Interesting article about a scientist and creationist. New York Times: Believing Scripture But Playing By Science’s Rules
But Dr. Ross is hardly a conventional paleontologist. He is a â€œyoung earth creationistâ€ â€” he believes that the Bible is a literally true account of the creation of the universe, and that the earth is at most 10,000 years old.
For him, Dr. Ross said, the methods and theories of paleontology are one â€œparadigmâ€ for studying the past, and Scripture is another. In the paleontological paradigm, he said, the dates in his dissertation are entirely appropriate. The fact that as a young earth creationist he has a different view just means, he said, â€œthat I am separating the different paradigms.â€
He likened his situation to that of a socialist studying economics in a department with a supply-side bent. â€œPeople hold all sorts of opinions different from the department in which they graduate,â€ he said. â€œWhatâ€™s that to anybody else?â€
If I were a colleague of Dr. Ross, I wouldn’t have a problem with his disconnect. I might drill down with him to learn how he reconciles his perspectivism with his sense that two opposing truth claims can be both opposed and both true at the same time. It is potentially worrisome that he might move completely over to the darkside and deploy his scientific knowledge deceptively.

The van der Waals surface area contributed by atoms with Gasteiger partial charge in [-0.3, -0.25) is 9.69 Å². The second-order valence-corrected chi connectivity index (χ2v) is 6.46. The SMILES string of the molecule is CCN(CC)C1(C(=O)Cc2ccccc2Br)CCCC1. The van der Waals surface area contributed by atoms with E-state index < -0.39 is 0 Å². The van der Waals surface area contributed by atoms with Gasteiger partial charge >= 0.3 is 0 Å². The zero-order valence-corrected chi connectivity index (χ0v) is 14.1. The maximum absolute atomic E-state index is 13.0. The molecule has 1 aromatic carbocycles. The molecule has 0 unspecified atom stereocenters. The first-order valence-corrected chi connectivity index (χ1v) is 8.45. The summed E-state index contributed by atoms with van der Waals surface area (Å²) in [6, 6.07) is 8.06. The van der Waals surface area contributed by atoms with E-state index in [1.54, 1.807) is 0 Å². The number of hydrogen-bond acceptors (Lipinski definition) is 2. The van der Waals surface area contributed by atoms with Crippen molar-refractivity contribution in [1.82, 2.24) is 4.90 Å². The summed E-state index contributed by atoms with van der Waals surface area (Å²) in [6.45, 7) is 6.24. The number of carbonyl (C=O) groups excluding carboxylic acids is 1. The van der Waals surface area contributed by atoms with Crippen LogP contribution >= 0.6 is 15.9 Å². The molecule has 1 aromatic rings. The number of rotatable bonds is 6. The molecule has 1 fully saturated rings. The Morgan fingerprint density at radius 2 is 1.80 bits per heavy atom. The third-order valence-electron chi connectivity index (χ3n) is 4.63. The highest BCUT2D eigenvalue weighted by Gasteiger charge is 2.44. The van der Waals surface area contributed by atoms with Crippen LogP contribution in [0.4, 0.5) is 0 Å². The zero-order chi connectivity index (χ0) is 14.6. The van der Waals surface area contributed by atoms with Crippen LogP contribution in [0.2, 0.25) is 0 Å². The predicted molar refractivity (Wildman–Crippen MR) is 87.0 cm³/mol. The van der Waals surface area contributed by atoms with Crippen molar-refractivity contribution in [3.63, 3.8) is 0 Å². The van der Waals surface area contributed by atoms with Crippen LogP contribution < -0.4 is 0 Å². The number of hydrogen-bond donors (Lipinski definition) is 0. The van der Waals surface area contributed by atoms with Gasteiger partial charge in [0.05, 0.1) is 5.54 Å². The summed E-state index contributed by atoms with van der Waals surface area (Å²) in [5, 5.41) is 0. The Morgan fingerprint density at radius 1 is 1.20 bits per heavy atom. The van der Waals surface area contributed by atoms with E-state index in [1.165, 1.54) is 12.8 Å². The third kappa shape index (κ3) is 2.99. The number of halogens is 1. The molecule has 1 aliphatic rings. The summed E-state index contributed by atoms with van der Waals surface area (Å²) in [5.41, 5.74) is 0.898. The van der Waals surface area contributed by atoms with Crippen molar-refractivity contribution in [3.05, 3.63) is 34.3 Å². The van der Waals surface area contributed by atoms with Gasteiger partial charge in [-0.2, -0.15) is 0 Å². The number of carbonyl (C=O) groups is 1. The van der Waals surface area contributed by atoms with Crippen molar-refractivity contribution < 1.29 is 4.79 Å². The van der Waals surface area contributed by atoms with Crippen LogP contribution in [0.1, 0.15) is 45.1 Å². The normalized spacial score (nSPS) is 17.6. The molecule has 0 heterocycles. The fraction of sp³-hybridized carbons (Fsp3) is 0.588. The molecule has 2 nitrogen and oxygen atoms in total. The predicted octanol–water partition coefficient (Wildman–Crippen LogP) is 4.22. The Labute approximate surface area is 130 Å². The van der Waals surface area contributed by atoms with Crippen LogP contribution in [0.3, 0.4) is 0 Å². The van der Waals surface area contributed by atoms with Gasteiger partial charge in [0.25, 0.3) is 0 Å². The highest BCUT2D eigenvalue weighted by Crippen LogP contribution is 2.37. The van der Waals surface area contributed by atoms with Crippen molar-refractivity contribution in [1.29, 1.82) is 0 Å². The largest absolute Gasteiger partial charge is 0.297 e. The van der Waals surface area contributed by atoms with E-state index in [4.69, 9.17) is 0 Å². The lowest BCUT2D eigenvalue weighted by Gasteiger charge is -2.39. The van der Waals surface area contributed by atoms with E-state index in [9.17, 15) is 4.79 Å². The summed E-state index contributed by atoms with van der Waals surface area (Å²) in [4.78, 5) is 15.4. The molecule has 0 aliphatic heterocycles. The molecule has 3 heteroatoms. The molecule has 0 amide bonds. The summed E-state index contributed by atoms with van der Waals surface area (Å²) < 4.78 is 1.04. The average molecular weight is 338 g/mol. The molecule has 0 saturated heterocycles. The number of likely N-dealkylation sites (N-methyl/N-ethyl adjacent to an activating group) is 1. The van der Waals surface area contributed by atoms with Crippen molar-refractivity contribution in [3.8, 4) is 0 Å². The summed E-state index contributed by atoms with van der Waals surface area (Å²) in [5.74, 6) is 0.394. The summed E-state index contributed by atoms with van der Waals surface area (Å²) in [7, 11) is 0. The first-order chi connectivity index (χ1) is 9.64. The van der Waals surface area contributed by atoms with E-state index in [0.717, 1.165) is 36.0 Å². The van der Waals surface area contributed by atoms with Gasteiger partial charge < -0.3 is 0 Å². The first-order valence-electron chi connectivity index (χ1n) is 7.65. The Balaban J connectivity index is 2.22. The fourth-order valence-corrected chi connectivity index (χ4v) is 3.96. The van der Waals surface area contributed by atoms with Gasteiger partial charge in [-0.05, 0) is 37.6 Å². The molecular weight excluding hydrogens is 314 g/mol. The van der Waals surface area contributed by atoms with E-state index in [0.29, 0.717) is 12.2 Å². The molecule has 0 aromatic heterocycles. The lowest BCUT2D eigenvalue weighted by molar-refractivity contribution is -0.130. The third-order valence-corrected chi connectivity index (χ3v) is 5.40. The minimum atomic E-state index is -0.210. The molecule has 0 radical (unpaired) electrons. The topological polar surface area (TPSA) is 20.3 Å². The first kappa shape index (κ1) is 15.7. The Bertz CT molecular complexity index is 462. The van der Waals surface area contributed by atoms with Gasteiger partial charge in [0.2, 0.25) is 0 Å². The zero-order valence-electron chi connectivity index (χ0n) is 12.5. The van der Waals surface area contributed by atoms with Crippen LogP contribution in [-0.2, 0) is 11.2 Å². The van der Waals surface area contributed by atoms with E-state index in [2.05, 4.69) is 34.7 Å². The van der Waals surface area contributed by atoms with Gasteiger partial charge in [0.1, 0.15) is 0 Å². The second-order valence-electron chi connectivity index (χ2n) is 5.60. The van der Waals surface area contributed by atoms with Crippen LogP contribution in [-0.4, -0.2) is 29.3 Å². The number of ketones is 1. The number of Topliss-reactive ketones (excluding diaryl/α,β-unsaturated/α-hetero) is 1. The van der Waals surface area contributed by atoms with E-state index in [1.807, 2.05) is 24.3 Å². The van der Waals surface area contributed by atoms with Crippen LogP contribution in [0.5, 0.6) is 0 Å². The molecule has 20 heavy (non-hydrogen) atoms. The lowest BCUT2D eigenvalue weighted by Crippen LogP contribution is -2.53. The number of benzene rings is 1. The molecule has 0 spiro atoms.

What’s really interesting here is how this report contextualizes arguments made from the creationist side about how “methodological naturalism” lurks underneath all science to the extent that it is required to be the reflexive, meaningful schematic behind all scientific work. This is obviously poppycock as Dr. Ross proves once and for all. He’s obviously not a methodological naturalist when he’s got his young earth boots on.
From the other side, also concurrently disproved is the idea that all scientific work at a deeper level secures reflexive, concrete ‘philosophical’ claims about the nature of science. A scientist does not have to believe in, or understand, the philosophy of science before he or she can do solid scientific research. In fact, one could have the foundational concepts completely wrong and still practice a sound methodology. Both are connected of course but they aren’t required to be reflexively connected, i.e. connected in the sensibility of the scientist.
I reckon Dr. Ross would unashamedly try to rationalize the reconciliation of his belief paradigm and his research paradigm, or, he might simply say that there is no possibly commensurate reconciliation possible. Depending, his answer might find him a very bad philosopher but this doesn’t make his research bad. Research as a paradigm isn’t contingent on any conditioned belief other than in the efficacy of a strict scientific regime.